Which? ranks Monzo last for app security

But you can’t sanction anything without the customer’s PIN number :man_shrugging:

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Without?

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I don’t know what you mean :see_no_evil:

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Besides altering payee details sure. But it’s a pre-existing auth factor that can be easy to social engineer or even guess. It’s -1 factor. Which are right in suggesting a separate app specific passcode would be a more secure option.

Edit: because I feel I need to reiterate this. No one is saying Monzo is not secure, or not secure enough. It is secure. Just less so than banks that adopt multiple other factors and steps in favour of usability. It’s not a bad thing at all.

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agreed. the over bearing security is what made me leave first direct, it was ridiculous!

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Natwest have got a new ‘facial recognition’ feature for sending payments, where you have to blink to prove the video is live, of course it barely works

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Is that how it’s supposed to work? I just had to take a photo to enroll so wasn’t sure how that was supposed to be secure

It’s like a video selfie, but you just have to blink to prove it’s live, I guess. That’s what the instructions say

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I don’t know why they wasted their time, when they could authenticate the payment through, oh. I don’t know, FaceID built into iPhones, TouchID built into older iPhones. or a fingerprint reader built into Android phones

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Sounds like it works like Atom’s. It’s a good second factor for more important stuff that can’t be overridden by a device passcode. That’s why they do it over the usual Face ID. They support on device Face ID too, but that’s for logging in.

It’s not like a video selfie at all. The blink triggers a capture, to prove you’re a live human rather than say a photograph. They’re stored and processed as an algorithm, and that is what gets compared, by a machine, not a human.

Security theatre? No. Easy to spoof? Maybe. The point is it’s another factor independent from pins, passcodes, and passwords, and is easy to remember. Good to have in situations that benefit from a third factor of authentication the most.

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That’s a good point, but it sometimes doesn’t detect my blink as the reflection of my glasses (that I have to wear to see) gets in the way - granted, I’ve not used the feature a lot as the account is just used for paying in cash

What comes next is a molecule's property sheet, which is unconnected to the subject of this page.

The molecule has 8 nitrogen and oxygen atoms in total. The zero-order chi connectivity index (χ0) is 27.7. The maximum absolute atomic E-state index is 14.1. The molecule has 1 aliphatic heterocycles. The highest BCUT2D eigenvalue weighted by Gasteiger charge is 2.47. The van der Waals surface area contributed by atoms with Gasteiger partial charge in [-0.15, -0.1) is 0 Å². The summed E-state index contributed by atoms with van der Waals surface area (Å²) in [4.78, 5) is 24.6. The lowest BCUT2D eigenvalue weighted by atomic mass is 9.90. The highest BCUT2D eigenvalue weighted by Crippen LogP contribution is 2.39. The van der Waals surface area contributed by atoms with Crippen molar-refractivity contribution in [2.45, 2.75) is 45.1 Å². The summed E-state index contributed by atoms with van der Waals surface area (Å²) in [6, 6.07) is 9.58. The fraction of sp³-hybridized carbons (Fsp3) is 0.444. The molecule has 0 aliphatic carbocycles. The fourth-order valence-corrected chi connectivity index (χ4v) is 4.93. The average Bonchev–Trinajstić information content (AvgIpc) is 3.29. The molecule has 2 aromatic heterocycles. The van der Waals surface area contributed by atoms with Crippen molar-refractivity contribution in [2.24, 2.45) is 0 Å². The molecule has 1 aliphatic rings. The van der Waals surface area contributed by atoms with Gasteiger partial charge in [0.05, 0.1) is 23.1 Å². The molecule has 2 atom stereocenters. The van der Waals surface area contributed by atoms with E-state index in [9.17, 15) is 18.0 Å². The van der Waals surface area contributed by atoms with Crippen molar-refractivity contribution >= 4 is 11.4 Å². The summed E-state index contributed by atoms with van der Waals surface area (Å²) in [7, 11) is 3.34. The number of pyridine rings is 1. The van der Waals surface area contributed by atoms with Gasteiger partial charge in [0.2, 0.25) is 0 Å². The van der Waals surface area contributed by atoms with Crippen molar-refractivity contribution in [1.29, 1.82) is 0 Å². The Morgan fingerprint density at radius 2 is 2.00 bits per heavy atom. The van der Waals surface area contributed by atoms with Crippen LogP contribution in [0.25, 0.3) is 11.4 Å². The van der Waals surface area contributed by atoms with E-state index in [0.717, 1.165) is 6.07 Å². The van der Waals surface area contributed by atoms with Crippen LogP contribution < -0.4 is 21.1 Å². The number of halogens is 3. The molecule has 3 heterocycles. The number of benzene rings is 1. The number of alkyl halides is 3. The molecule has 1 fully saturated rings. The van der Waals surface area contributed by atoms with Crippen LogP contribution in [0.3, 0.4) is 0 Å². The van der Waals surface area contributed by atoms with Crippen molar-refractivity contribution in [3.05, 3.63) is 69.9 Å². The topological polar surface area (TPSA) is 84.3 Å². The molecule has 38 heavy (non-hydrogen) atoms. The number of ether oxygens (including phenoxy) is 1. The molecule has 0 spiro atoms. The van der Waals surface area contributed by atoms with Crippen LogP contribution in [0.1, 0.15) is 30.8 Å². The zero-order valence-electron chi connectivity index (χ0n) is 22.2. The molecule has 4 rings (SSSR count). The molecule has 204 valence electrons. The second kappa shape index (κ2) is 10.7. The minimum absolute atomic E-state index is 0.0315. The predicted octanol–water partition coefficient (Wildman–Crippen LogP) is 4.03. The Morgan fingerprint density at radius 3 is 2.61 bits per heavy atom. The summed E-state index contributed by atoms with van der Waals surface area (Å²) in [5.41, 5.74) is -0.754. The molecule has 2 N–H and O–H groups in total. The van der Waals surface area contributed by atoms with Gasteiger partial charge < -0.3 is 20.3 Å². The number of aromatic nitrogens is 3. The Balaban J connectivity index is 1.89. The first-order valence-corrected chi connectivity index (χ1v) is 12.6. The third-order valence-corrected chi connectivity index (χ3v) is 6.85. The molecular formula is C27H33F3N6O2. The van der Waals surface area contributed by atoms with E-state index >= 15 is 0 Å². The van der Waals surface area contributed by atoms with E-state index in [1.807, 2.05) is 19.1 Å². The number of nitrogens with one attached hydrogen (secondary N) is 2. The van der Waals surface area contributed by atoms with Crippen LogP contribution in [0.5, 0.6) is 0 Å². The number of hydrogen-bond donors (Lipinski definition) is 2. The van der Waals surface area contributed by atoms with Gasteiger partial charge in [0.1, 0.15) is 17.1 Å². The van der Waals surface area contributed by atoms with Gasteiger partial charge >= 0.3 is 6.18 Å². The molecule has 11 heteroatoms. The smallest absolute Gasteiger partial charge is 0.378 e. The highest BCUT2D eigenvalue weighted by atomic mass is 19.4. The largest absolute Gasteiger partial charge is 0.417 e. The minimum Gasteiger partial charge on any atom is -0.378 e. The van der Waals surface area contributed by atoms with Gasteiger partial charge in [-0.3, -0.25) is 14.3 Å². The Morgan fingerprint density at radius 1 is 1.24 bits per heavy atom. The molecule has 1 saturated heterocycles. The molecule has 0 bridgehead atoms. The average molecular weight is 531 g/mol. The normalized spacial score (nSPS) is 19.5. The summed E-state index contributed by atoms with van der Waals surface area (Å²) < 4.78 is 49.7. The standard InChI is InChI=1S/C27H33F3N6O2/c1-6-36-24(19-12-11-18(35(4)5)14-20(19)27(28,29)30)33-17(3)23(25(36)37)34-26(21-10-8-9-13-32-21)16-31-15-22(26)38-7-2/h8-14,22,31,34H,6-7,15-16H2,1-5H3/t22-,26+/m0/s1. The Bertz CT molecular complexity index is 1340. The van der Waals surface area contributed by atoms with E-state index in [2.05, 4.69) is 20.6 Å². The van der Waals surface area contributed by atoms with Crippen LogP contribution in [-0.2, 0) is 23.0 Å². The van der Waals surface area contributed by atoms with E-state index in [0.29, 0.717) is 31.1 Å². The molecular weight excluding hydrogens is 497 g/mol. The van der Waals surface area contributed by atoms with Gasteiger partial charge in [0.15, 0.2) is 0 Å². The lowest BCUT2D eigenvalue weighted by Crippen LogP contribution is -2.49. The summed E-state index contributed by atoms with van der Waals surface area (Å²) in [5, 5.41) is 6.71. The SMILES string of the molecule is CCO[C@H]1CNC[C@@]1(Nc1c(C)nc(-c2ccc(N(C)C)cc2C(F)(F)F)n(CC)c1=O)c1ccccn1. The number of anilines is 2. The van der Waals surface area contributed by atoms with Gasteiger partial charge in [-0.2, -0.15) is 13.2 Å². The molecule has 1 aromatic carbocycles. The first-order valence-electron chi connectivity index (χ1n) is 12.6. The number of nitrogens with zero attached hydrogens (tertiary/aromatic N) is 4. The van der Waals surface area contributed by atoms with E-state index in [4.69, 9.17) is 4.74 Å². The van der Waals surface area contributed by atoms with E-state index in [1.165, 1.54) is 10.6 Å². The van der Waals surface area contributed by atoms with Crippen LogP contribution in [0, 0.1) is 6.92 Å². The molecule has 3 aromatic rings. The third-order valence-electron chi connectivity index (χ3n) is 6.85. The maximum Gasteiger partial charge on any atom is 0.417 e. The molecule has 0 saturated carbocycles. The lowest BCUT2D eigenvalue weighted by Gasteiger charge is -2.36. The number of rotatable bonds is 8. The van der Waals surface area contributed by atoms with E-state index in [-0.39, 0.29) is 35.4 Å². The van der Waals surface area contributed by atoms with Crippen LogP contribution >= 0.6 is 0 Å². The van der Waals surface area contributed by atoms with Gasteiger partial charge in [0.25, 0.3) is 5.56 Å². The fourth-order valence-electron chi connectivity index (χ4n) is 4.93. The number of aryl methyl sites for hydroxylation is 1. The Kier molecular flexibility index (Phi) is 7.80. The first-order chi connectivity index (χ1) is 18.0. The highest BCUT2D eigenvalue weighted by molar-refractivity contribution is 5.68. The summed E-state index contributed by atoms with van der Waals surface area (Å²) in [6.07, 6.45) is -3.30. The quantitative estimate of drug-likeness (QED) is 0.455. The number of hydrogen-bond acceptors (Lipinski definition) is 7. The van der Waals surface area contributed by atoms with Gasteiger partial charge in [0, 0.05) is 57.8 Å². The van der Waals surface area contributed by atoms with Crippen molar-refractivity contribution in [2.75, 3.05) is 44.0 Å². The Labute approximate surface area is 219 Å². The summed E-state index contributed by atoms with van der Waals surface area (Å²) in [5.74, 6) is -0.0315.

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I guess with these someone could access your phone and authenticate payments whilst you’re asleep?

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Unless you’ve turned it off, FaceID requires “attention detection” so you need your eyes open and looking at it.

The fingering (snigger) would work though

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With FaceID, technically no. Touch ID, yes

Which lost credibility a long time ago.

Adding additional complexity often makes things less secure. For instance, my Mum who has a notepad file on her desktop named ‘Natwest and Halifax passwords’… :roll_eyes: Worryingly, she’s probably not in the minority either…

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Still only mid-Jan and this post is already 2022’s innuendo winner :trophy:
Bravo :clap:

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Lloyds, Nationwide, Santander, and TSB also dropped points because online and mobile banking require the same login credentials.

Dear god separate details for both… that would lead to far far worse security practises for many out there with notes and password reuse. Next you will lose points if the bank doesn’t require a 32 character password changed daily with a different password for each action.

Security needs to be considered for all, not just those who know how to do IT properly.

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That can’t be judging criteria I’m afraid, as there’s often a maximum password length of 10 - 12 characters :joy:

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:rofl: but it would be a boon for postit notepad sales.

How is password reuse worse than using the same password for both? :joy:

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